A Bitcoin address associated with the infamous Silk Road darknet market has just transferred $1 billion worth of BTC. In total, the anonymous owner moved 69,370 coins which were inactive for years. The news was reported by the leading crypto intelligence firm CipherTrace on November 3.
According to the CipherTrace report, the anonymous users transferred 69,370 Bitcoin via two separate transactions. At the time of writing, these assets are worth almost $1 billion. On-chain analysis shows that the address is connected to the Silk Road marketplace. The Silk Road is a darknet drug market that federal agencies finally shut down in 2013.
Within the first transaction, the anonymous individual sent only 1 BTC. This was most likely done as a result of the user testing whether the transaction will fail or not. After miners have confirmed the first transaction, he moved the rest of his coins. CipherTrace notes that it is highly likely that the user sought to ‘stay up to date with the Bitcoin network.’ This would be done by switching address formats.
The crypto intelligence firm reports that the last time a Silk Road address moved funds was in April 2015. We also remind readers that in the meantime, older addresses received access to various hard fork rewards. Therefore, these malicious addresses would also own Bitcoin Cash and Bitcoin SV, which they could freely dump on the market.
Did a hacker crack the Silk Road Bitcoin wallet?
CipherTrace believes that there is a high probability that someone hacked the wallet and received access. Inside the report, the security team states:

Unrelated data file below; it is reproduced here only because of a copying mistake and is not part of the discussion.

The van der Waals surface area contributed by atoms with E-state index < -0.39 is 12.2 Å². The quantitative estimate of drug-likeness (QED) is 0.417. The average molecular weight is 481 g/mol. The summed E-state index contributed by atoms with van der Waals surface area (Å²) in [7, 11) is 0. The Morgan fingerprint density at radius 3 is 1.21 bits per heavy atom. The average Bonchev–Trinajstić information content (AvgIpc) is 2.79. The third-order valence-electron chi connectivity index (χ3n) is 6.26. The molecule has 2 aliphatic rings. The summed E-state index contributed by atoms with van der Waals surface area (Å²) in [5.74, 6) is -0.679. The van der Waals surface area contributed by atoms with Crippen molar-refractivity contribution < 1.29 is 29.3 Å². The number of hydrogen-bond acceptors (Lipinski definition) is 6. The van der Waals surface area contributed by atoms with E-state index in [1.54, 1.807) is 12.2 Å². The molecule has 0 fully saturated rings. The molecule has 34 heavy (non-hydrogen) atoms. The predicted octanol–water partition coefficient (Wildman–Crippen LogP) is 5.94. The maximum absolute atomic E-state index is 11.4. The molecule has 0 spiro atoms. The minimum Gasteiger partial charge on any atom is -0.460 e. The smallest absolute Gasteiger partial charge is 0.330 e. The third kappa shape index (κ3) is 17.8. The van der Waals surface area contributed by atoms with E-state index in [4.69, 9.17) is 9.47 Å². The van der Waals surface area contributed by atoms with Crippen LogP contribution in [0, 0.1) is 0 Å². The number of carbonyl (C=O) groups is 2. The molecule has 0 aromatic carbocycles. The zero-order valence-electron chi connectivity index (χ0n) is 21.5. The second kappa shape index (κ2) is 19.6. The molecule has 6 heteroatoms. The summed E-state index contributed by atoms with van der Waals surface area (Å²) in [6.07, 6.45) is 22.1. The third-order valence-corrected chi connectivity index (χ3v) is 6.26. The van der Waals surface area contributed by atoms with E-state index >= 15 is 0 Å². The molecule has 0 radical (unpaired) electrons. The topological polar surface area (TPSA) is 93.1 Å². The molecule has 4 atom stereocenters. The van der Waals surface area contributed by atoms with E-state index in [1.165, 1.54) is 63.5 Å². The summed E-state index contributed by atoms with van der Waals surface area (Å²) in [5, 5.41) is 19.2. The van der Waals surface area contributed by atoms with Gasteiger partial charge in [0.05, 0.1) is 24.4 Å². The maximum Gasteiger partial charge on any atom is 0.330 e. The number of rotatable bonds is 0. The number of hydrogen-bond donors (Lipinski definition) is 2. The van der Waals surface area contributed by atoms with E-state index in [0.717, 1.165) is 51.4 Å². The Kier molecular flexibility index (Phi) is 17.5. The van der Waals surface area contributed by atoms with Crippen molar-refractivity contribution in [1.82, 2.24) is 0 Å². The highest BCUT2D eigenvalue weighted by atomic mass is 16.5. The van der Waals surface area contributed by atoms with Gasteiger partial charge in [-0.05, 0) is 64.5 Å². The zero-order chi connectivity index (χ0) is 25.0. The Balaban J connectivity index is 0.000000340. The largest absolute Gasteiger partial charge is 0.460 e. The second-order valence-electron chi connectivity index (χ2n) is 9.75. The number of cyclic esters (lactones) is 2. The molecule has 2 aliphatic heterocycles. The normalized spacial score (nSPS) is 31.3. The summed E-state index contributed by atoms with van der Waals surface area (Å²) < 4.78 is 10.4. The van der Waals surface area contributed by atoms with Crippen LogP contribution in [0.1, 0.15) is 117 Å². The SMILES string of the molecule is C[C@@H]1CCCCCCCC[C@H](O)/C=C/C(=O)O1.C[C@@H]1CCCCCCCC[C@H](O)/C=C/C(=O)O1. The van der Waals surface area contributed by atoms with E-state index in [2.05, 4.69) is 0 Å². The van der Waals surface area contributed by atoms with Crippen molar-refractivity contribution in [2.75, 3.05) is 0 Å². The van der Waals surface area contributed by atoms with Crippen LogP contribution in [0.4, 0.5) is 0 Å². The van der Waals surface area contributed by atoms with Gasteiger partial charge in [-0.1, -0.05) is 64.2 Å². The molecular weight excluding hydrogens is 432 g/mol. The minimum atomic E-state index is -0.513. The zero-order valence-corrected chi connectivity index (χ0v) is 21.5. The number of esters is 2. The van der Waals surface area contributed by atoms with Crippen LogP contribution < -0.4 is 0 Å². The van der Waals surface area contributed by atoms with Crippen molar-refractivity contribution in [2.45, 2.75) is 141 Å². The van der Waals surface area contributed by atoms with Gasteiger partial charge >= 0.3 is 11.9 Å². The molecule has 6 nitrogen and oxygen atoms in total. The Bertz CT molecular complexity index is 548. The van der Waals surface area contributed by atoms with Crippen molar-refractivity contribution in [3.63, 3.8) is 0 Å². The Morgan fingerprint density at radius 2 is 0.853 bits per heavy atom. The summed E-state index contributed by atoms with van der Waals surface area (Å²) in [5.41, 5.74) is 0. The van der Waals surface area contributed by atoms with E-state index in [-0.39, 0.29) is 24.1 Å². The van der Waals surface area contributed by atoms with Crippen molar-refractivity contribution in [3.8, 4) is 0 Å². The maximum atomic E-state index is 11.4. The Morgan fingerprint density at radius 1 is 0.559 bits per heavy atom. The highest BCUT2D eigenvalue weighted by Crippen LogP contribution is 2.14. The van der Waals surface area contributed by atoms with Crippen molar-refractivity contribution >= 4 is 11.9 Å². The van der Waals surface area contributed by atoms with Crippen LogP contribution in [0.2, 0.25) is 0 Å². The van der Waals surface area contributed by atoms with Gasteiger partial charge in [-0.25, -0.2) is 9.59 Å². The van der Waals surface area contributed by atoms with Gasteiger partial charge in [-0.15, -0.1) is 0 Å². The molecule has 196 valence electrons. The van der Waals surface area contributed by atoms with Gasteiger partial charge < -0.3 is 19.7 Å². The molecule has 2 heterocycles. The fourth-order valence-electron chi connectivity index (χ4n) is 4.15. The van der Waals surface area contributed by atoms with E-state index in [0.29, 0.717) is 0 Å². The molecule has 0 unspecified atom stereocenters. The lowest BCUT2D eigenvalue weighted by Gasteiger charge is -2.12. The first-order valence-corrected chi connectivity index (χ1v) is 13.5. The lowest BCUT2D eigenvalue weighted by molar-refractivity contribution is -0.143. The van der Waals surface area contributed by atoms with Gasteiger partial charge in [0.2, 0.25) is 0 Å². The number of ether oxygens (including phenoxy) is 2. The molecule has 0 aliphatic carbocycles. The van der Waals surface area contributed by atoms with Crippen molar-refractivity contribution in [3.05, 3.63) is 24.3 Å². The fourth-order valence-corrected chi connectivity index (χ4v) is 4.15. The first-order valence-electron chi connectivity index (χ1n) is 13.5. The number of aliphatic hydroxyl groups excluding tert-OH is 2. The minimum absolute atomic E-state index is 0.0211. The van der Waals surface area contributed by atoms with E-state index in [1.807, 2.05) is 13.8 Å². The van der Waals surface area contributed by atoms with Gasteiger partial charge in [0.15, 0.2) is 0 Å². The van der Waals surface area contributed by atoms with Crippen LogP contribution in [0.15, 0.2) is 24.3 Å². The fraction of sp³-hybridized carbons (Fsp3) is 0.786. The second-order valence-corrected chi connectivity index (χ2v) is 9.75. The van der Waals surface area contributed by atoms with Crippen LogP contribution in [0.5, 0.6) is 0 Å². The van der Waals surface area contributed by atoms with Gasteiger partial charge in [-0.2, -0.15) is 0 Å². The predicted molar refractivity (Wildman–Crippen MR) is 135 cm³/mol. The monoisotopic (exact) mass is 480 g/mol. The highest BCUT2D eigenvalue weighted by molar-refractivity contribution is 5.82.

“These movements could possibly mean that the wallet owner is moving funds to new addresses to prevent hackers from accessing the wallet.dat file or that hackers have already cracked the file.”
The hacker community had access to the Silk Road funds via an encrypted wallet file for years. In September 2020, a user on Twitter revealed that he also received access to the wallet.dat file. At the time, the user asked the community to help him with decrypting the wallet, which contains 69,370 Bitcoin. If this was not a joke, it is possible that the Twitter account in question finally succeeded in cracking the wallet.
The Silk Road reigned for years on the darknet as a market where internet users could purchase and sell illegal products. Most of the time, users would trade drugs which they would purchase via Bitcoin. In 2013, the Federal Bureau of Investigation finally shut down the website and arrested its founder Ross Ulbricht. He was subsequently found guilty of money laundering, hacking, and trafficking illegal narcotics.
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